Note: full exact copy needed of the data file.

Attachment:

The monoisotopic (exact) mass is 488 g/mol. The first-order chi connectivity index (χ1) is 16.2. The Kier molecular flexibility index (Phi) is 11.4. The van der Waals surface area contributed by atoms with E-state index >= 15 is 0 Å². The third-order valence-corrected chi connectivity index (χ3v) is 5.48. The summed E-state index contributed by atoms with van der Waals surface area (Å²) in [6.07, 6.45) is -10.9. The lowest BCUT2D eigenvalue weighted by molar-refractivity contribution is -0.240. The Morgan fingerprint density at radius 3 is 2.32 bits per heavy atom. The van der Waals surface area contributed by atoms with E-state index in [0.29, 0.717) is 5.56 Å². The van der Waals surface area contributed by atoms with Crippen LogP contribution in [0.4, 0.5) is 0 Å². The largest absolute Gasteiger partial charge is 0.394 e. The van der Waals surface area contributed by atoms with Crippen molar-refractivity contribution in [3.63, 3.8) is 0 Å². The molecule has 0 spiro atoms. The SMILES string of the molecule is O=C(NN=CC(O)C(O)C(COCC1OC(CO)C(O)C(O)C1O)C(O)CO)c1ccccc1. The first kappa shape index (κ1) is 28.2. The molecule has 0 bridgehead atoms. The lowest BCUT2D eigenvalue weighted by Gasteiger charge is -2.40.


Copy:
The monoisotopic (exact) mass is 488 g/mol. The first-order chi connectivity index (χ1) is 16.2. The Kier molecular flexibility index (Phi) is 11.4. The van der Waals surface area contributed by atoms with E-state index >= 15 is 0 Å². The third-order valence-corrected chi connectivity index (χ3v) is 5.48. The summed E-state index contributed by atoms with van der Waals surface area (Å²) in [6.07, 6.45) is -10.9. The lowest BCUT2D eigenvalue weighted by molar-refractivity contribution is -0.240. The Morgan fingerprint density at radius 3 is 2.32 bits per heavy atom. The van der Waals surface area contributed by atoms with E-state index in [0.29, 0.717) is 5.56 Å². The van der Waals surface area contributed by atoms with Crippen LogP contribution in [0.4, 0.5) is 0 Å². The largest absolute Gasteiger partial charge is 0.394 e. The van der Waals surface area contributed by atoms with Crippen molar-refractivity contribution in [3.63, 3.8) is 0 Å². The molecule has 0 spiro atoms. The SMILES string of the molecule is O=C(NN=CC(O)C(O)C(COCC1OC(CO)C(O)C(O)C1O)C(O)CO)c1ccccc1. The first kappa shape index (κ1) is 28.2. The molecule has 0 bridgehead atoms. The lowest BCUT2D eigenvalue weighted by Gasteiger charge is -2.40.